A Pennsylvania teenager developed a severe case of 'wet lung' just three weeks after she began smoking e-cigarettes, according to a case study published on Thursday.
The 18-year-old girl, whose name was not disclosed, was working as a hostess at a restaurant when she began her vaping habit, CNN reports.
After just three short weeks, the teen began experiencing a cough, shortness of breath and chest pains severe enough to warrant a trip to the emergency room at the University of Pittsburgh Medical Center.
As the teen's health rapidly deteriorated, she was admitted to the pediatric intensive care unit and given antibiotics.
However, the medicine didn't help her condition, and she soon experienced acute respiratory failure, according to Dr. Daniel Weiner, one of the teen's doctors.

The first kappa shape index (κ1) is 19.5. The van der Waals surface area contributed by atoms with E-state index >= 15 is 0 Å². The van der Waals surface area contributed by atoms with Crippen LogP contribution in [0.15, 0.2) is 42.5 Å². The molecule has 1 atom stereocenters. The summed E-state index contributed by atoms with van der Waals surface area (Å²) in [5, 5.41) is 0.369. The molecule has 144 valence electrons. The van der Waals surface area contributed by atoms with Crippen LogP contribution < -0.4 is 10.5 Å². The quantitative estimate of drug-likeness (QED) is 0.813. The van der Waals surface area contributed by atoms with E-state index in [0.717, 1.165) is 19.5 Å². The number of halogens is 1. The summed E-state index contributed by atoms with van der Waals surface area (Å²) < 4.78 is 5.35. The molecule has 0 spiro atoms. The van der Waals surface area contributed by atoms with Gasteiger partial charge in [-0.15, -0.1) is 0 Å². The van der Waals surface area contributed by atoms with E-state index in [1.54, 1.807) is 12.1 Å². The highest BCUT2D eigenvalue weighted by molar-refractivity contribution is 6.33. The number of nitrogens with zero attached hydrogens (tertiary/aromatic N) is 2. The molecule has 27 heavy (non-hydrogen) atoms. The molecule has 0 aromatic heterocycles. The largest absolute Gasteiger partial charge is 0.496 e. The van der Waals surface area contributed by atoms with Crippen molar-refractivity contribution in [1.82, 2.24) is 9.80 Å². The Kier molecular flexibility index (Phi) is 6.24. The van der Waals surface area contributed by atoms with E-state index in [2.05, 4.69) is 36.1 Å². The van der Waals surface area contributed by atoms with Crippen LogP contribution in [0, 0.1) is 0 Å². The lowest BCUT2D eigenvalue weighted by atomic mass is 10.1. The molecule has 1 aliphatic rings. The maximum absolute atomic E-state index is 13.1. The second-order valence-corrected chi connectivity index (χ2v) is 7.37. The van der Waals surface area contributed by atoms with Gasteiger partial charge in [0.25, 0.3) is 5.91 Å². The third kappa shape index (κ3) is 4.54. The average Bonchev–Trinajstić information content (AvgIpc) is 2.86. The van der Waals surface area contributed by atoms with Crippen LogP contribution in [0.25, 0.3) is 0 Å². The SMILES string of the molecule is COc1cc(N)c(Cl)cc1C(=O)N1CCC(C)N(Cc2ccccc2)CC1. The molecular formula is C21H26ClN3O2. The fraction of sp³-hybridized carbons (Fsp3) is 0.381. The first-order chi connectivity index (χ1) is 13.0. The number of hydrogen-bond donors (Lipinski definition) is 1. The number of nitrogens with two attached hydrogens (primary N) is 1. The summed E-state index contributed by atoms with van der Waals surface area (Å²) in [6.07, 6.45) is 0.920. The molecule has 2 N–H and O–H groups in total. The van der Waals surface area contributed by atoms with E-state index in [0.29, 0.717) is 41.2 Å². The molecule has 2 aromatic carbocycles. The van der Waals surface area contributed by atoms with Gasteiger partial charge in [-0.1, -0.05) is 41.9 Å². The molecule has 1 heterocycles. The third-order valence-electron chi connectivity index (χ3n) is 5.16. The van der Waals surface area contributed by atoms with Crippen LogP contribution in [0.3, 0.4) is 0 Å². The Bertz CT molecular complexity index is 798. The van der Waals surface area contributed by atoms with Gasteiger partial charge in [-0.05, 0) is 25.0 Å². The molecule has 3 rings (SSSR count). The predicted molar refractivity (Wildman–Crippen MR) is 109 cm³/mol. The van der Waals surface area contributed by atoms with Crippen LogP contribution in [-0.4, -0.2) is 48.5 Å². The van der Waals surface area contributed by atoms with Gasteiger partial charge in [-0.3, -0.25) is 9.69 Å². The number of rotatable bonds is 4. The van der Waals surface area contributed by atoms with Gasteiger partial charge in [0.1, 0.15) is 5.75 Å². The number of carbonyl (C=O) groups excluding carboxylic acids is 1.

The 18-year-old was then placed on a ventilator machine and had tubes inserted into both sides of her chest to help drain the fluid from her lungs.
"She was unable to get enough oxygen into her blood from her lungs and required a mechanical ventilator to breathe for her until her lungs recovered," Weiner said.
A team of physicians diagnosed the teen with hypersensitivity pneumonitis, or 'wet lung.' Dr. Casey Sommerfeld, one of the girl's doctors, said that the chemicals in the e-cigarettes triggered her body to mount an immune response, causing lung damage and inflammation.
CNN reports that the girl was given methylprednisolone, a drug often used to treat severe allergic reactions. Her condition improved rapidly and, after five days of treatment, she was removed from the mechanical ventilator.